Kareldjag is better then we all think...he is even judgement free...
Totally agree. Kareldjag is a great read. Tons of info. Interesting that he came to the same conclusions as I did that:
1) ProcessGuard is a "must-have in a single computer".
2) RegDefend (or RegRun) are excellent companion products.
He also has some very positive comments on SnS, which makes the choice between the two difficult.
Actually he seems to be pushing for SnS, because it's a more complete product.
Some of the cons he lists for ProcessGuard look very serious too, time to switch I think.
IMO going with AntiHook, ProcessGuard (Free), and maybe Prevx (free) and SSM would be the way to go rather than SnS. All freebies, at least at this time, and will provide very solid protection.
Is there any need for PG (free) given antihook?
To me Kareldjag's tests are very informative, but I also found they are somewhat misleading.
For example, it listed a large number of failures by PrevX...presumably by having scripts run from programs already installed...this testing method is problematic because PrevX's main aim is to prevent the installation of malware, which in this case appears to have been purposely allowed to install.
The other way I find it somewhat misleading, is that it tested some software in area's that they do not claim to protect.
That said, the information makes for great information if you are trying to put together a security suite and want to know strengths and weaknesses.
I ran the Finjan tests and PG stopped them all. It did this by blocking wscript.exe from starting and by blocking finjan_exe_demo.exe from starting.
We seem to be reading different reviews. PG got a 9/10 (I believe SnS received an 8/10 which of course is also excellent) and also excellent comments (which I quoted). I don' think Kareldjag is pushing any product, just providing some good, comprehensive information on each reviewed product - and I am very appreciative of his efforts and his willingness to graciously share the information with us.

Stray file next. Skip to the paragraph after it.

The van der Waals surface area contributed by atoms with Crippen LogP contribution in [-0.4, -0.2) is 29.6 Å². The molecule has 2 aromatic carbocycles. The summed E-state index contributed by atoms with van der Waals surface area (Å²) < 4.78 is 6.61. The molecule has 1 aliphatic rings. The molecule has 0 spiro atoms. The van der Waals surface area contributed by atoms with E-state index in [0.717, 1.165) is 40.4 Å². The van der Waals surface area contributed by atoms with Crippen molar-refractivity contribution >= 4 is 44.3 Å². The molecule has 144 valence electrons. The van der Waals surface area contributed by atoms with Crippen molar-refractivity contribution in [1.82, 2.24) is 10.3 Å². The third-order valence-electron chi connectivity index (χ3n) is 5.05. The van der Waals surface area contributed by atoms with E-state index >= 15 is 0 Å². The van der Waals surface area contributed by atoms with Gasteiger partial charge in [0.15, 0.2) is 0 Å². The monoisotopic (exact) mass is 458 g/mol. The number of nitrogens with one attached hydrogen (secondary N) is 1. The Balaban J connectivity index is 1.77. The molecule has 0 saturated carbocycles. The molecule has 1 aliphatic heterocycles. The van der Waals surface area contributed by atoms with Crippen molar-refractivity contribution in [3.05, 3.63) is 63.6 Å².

I agree with Vikorr, Kareldjag is simply trying to provide good information and it is up to each user to decide what they wish to take from the reviews. As far as I can see, I am currently in very good shape with KAV+ProcessGuard+RegDefend+Ewido. I am sure there are many other ways to get into very good shape - and I am pretty sure Kareldjag would agree. I am always looking at other products such as SnS, OnGuard, Prevx, Anti-hook, and if I believe my situation warrants it I will change/augment without hesitation. I am pretty maleable.
I must say SnS is improving by leaps and bounds and
and Kareldjag's personal comments on this forum have indicated a preferenace for it on this forum have indicated a preferenace for it.
When I stated my perference for Safensec, in no way did I imply your setup wasn't in "good shape", so your response sounds a tad defensive to me..
In any case, you once thought Norton was good, and you changed your mind, so I'm sure you will come around soon too...
Possibly Kareldjag will clarify. I don't believe he is "pushing" any product.
Never stated such a thing.
I think you will find that almost every HIPS product aims to be able to stop installation of malware. Any product with execution launch protection for example would fall into that category as well since by preventing the launch of unknown apps, you could prevent installation.
If that is the case, you could say, it would be unfair to credit SSM,PG,Antihook etc with all these fails too. So what if PG fails to detected registry modifications? Execution protection would have caught it before it installed!
Another problem is that most of these tests he conducts are meant to see if the programs can catch a certain advanced theorical attack, rather than exploits that cause auto execution of arbitary code attacks from visiting a website. Those of the former are rare , and known ones are already patched.
Yes, you should really look at the details, what exactly is being tested. Sadly far too many people just look at the final rating to decide that for example PG is superior to Safensec.